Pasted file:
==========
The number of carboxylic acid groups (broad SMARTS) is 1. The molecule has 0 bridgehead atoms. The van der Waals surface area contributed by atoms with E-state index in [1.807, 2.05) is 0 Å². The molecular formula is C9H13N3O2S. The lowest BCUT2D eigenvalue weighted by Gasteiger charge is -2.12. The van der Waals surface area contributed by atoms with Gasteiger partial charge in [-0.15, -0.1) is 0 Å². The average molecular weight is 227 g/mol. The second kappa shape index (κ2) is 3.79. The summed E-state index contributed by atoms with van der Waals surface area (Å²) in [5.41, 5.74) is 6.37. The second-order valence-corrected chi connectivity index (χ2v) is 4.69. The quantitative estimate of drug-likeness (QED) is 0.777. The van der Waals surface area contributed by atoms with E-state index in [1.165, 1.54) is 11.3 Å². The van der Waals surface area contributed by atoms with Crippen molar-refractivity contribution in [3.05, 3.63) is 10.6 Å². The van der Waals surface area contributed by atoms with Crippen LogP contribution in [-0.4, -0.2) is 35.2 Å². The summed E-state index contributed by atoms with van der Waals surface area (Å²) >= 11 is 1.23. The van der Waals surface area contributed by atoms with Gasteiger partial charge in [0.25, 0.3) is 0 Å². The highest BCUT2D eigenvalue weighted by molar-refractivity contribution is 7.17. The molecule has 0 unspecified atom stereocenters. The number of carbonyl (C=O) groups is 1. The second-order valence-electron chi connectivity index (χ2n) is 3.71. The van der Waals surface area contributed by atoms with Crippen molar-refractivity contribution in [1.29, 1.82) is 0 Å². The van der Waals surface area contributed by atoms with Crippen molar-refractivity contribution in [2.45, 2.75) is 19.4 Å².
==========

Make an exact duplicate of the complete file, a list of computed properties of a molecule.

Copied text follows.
The number of carboxylic acid groups (broad SMARTS) is 1. The molecule has 0 bridgehead atoms. The van der Waals surface area contributed by atoms with E-state index in [1.807, 2.05) is 0 Å². The molecular formula is C9H13N3O2S. The lowest BCUT2D eigenvalue weighted by Gasteiger charge is -2.12. The van der Waals surface area contributed by atoms with Gasteiger partial charge in [-0.15, -0.1) is 0 Å². The average molecular weight is 227 g/mol. The second kappa shape index (κ2) is 3.79. The summed E-state index contributed by atoms with van der Waals surface area (Å²) in [5.41, 5.74) is 6.37. The second-order valence-corrected chi connectivity index (χ2v) is 4.69. The quantitative estimate of drug-likeness (QED) is 0.777. The van der Waals surface area contributed by atoms with E-state index in [1.165, 1.54) is 11.3 Å². The van der Waals surface area contributed by atoms with Crippen molar-refractivity contribution in [3.05, 3.63) is 10.6 Å². The van der Waals surface area contributed by atoms with Crippen LogP contribution in [-0.4, -0.2) is 35.2 Å². The summed E-state index contributed by atoms with van der Waals surface area (Å²) >= 11 is 1.23. The van der Waals surface area contributed by atoms with Gasteiger partial charge in [0.25, 0.3) is 0 Å². The highest BCUT2D eigenvalue weighted by molar-refractivity contribution is 7.17. The molecule has 0 unspecified atom stereocenters. The number of carbonyl (C=O) groups is 1. The second-order valence-electron chi connectivity index (χ2n) is 3.71. The van der Waals surface area contributed by atoms with Crippen molar-refractivity contribution in [1.29, 1.82) is 0 Å². The van der Waals surface area contributed by atoms with Crippen molar-refractivity contribution in [2.45, 2.75) is 19.4 Å².